Reference : Method validation for preparing urine samples for downstream proteomic and metabolomi...
Scientific journals : Article
Life sciences : Multidisciplinary, general & others
Method validation for preparing urine samples for downstream proteomic and metabolomic applications.
Ammerlaan, Wim [> >]
Trezzi, Jean-Pierre mailto [University of Luxembourg > Luxembourg Centre for Systems Biomedicine (LCSB) >]
Mathay, Conny [> >]
Hiller, Karsten mailto [University of Luxembourg > Luxembourg Centre for Systems Biomedicine (LCSB) >]
Betsou, Fay [> >]
Biopreservation and biobanking
Yes (verified by ORBilu)
United States
[en] Adult ; Cell-Derived Microparticles/metabolism ; Cell-Free System ; Creatinine/urine ; Cystatins/urine ; Female ; Humans ; Male ; Metabolome ; Middle Aged ; Proteome ; Reproducibility of Results ; Temperature ; Urine Specimen Collection/methods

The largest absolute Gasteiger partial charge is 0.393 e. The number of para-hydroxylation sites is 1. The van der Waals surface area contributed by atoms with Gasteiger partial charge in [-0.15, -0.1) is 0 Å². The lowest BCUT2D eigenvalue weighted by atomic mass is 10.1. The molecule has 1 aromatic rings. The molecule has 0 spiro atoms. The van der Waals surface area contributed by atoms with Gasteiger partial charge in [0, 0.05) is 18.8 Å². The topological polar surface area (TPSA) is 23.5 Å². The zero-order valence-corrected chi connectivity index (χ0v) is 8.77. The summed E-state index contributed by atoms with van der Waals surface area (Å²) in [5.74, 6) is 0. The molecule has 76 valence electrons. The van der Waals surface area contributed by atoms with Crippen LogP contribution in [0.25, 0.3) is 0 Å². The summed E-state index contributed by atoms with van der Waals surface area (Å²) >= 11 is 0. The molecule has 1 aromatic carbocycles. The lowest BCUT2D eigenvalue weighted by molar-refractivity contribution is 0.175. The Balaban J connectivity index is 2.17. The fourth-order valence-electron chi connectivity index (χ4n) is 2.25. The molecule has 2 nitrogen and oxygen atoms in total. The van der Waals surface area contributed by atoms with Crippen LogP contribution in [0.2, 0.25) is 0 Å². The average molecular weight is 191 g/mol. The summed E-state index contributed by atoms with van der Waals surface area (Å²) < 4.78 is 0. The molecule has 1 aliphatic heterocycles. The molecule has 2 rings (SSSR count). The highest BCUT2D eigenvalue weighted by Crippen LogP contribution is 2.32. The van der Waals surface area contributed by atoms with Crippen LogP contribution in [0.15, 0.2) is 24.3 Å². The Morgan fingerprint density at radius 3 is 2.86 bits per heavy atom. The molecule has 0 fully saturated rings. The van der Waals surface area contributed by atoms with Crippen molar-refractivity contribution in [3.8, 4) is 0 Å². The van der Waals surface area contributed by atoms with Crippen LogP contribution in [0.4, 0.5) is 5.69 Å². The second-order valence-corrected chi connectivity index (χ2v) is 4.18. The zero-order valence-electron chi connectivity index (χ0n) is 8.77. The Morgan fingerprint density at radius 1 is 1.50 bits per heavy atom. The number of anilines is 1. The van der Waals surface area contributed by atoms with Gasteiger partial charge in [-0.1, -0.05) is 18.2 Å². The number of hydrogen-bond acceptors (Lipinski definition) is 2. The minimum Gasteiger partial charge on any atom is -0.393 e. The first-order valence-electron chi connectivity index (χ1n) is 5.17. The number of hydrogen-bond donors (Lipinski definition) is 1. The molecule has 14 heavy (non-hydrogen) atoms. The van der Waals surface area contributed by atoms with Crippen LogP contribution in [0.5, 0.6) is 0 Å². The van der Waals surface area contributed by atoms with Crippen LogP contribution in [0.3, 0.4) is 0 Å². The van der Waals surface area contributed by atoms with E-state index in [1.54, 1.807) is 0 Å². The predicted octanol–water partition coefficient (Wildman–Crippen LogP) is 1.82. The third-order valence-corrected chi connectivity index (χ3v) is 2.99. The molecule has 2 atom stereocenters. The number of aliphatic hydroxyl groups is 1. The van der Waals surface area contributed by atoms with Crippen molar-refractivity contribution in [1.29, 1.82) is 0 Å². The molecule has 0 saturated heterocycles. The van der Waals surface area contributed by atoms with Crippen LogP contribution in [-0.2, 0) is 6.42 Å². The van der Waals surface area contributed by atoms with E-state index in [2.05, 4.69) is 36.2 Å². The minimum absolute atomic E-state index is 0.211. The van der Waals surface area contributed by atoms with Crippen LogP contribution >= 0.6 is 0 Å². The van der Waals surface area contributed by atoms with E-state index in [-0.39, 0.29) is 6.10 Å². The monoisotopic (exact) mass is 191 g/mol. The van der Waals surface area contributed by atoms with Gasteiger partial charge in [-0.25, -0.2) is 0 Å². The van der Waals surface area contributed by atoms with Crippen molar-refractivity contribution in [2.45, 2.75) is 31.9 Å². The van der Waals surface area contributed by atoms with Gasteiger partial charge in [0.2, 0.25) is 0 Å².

[en] BACKGROUND: Formal validation of methods for biospecimen processing in the context of accreditation in laboratories and biobanks is lacking. A protocol for processing of a biospecimen (urine) was validated for fitness-for-purpose in terms of key downstream endpoints. METHODS: Urine processing was optimized for centrifugation conditions on the basis of microparticle counts at room temperature (RT) and at 4 degrees C. The optimal protocol was validated for performance (microparticle counts), and for reproducibility and robustness for centrifugation temperature (4 degrees C vs. RT) and brake speed (soft, medium, hard). Acceptance criteria were based on microparticle counts, cystatin C and creatinine concentrations, and the metabolomic profile. RESULTS: The optimal protocol was a 20-min, 12,000 g centrifugation at 4 degrees C, and was validated for urine collection in terms of microparticle counts. All reproducibility acceptance criteria were met. The protocol was robust for centrifugation at 4 degrees C versus RT for all parameters. The protocol was considered robust overall in terms of brake speeds, although a hard brake gave significantly fewer microparticles than a soft brake. CONCLUSIONS: We validated a urine processing method suitable for downstream proteomic and metabolomic applications. Temperature and brake speed can influence analytic results, with 4 degrees C and high brake speed considered optimal. Laboratories and biobanks should ensure these conditions are systematically recorded in the scope of accreditation.

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